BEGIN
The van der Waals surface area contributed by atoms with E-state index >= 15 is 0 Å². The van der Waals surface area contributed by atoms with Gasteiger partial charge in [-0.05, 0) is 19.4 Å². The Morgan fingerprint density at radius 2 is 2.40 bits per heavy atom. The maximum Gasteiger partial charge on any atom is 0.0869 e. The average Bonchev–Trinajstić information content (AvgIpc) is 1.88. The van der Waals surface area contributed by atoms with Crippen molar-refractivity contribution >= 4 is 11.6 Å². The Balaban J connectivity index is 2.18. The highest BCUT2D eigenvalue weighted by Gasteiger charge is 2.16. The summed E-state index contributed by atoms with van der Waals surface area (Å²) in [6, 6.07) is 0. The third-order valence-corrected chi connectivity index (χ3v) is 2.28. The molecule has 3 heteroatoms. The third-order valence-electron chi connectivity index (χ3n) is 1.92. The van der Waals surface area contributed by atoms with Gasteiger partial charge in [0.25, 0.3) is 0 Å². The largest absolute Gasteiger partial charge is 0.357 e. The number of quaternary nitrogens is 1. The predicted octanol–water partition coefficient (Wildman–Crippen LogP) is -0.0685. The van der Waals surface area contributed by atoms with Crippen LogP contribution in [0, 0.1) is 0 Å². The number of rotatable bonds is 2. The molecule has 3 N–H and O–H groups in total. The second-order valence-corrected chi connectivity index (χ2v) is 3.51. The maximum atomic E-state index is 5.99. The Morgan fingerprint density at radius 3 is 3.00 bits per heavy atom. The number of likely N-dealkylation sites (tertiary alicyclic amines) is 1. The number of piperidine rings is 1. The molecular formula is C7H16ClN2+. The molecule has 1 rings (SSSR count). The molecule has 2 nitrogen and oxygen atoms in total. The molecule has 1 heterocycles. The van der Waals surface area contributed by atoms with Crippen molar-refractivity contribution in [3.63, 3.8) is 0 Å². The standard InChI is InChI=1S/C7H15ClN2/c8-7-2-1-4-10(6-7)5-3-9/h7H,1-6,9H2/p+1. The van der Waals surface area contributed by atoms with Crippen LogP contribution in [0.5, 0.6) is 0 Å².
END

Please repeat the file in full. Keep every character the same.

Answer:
The van der Waals surface area contributed by atoms with E-state index >= 15 is 0 Å². The van der Waals surface area contributed by atoms with Gasteiger partial charge in [-0.05, 0) is 19.4 Å². The Morgan fingerprint density at radius 2 is 2.40 bits per heavy atom. The maximum Gasteiger partial charge on any atom is 0.0869 e. The average Bonchev–Trinajstić information content (AvgIpc) is 1.88. The van der Waals surface area contributed by atoms with Crippen molar-refractivity contribution >= 4 is 11.6 Å². The Balaban J connectivity index is 2.18. The highest BCUT2D eigenvalue weighted by Gasteiger charge is 2.16. The summed E-state index contributed by atoms with van der Waals surface area (Å²) in [6, 6.07) is 0. The third-order valence-corrected chi connectivity index (χ3v) is 2.28. The molecule has 3 heteroatoms. The third-order valence-electron chi connectivity index (χ3n) is 1.92. The van der Waals surface area contributed by atoms with Gasteiger partial charge in [0.25, 0.3) is 0 Å². The largest absolute Gasteiger partial charge is 0.357 e. The number of quaternary nitrogens is 1. The predicted octanol–water partition coefficient (Wildman–Crippen LogP) is -0.0685. The van der Waals surface area contributed by atoms with Crippen LogP contribution in [0, 0.1) is 0 Å². The number of rotatable bonds is 2. The molecule has 3 N–H and O–H groups in total. The second-order valence-corrected chi connectivity index (χ2v) is 3.51. The maximum atomic E-state index is 5.99. The Morgan fingerprint density at radius 3 is 3.00 bits per heavy atom. The number of likely N-dealkylation sites (tertiary alicyclic amines) is 1. The number of piperidine rings is 1. The molecular formula is C7H16ClN2+. The molecule has 1 rings (SSSR count). The molecule has 2 nitrogen and oxygen atoms in total. The molecule has 1 heterocycles. The van der Waals surface area contributed by atoms with Crippen molar-refractivity contribution in [3.63, 3.8) is 0 Å². The standard InChI is InChI=1S/C7H15ClN2/c8-7-2-1-4-10(6-7)5-3-9/h7H,1-6,9H2/p+1. The van der Waals surface area contributed by atoms with Crippen LogP contribution in [0.5, 0.6) is 0 Å².